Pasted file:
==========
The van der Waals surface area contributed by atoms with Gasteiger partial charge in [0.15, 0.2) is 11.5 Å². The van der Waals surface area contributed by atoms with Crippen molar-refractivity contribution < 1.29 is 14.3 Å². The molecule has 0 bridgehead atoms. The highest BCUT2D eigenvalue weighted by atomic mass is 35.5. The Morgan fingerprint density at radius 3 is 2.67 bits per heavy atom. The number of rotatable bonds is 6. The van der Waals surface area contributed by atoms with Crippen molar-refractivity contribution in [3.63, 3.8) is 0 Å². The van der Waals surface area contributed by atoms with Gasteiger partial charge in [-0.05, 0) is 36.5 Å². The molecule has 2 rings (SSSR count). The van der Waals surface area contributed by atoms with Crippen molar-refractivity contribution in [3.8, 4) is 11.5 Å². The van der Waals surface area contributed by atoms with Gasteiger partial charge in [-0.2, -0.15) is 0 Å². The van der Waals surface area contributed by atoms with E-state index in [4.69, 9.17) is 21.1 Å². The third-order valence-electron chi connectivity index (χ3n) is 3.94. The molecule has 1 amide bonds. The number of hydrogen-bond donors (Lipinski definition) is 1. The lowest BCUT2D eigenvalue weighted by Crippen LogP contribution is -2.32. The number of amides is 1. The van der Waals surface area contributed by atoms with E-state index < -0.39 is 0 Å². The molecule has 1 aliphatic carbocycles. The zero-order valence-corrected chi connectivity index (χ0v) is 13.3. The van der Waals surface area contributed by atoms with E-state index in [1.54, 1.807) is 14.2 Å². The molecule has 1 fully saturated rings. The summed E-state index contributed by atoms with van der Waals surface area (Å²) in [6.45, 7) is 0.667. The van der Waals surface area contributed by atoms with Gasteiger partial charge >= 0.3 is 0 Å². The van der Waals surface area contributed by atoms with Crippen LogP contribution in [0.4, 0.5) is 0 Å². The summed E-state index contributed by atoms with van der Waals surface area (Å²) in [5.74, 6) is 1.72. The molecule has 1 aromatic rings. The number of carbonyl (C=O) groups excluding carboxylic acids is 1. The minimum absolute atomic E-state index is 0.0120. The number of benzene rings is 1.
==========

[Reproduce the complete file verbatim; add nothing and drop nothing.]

The van der Waals surface area contributed by atoms with Gasteiger partial charge in [0.15, 0.2) is 11.5 Å². The van der Waals surface area contributed by atoms with Crippen molar-refractivity contribution < 1.29 is 14.3 Å². The molecule has 0 bridgehead atoms. The highest BCUT2D eigenvalue weighted by atomic mass is 35.5. The Morgan fingerprint density at radius 3 is 2.67 bits per heavy atom. The number of rotatable bonds is 6. The van der Waals surface area contributed by atoms with Crippen molar-refractivity contribution in [3.63, 3.8) is 0 Å². The van der Waals surface area contributed by atoms with Gasteiger partial charge in [-0.05, 0) is 36.5 Å². The molecule has 2 rings (SSSR count). The van der Waals surface area contributed by atoms with Crippen molar-refractivity contribution in [3.8, 4) is 11.5 Å². The van der Waals surface area contributed by atoms with Gasteiger partial charge in [-0.2, -0.15) is 0 Å². The van der Waals surface area contributed by atoms with E-state index in [4.69, 9.17) is 21.1 Å². The third-order valence-electron chi connectivity index (χ3n) is 3.94. The molecule has 1 amide bonds. The number of hydrogen-bond donors (Lipinski definition) is 1. The lowest BCUT2D eigenvalue weighted by Crippen LogP contribution is -2.32. The number of amides is 1. The van der Waals surface area contributed by atoms with E-state index < -0.39 is 0 Å². The molecule has 1 aliphatic carbocycles. The zero-order valence-corrected chi connectivity index (χ0v) is 13.3. The van der Waals surface area contributed by atoms with E-state index in [1.54, 1.807) is 14.2 Å². The molecule has 1 fully saturated rings. The summed E-state index contributed by atoms with van der Waals surface area (Å²) in [6.45, 7) is 0.667. The van der Waals surface area contributed by atoms with Gasteiger partial charge >= 0.3 is 0 Å². The van der Waals surface area contributed by atoms with Crippen LogP contribution in [0.4, 0.5) is 0 Å². The summed E-state index contributed by atoms with van der Waals surface area (Å²) in [5.74, 6) is 1.72. The molecule has 1 aromatic rings. The number of carbonyl (C=O) groups excluding carboxylic acids is 1. The minimum absolute atomic E-state index is 0.0120. The number of benzene rings is 1.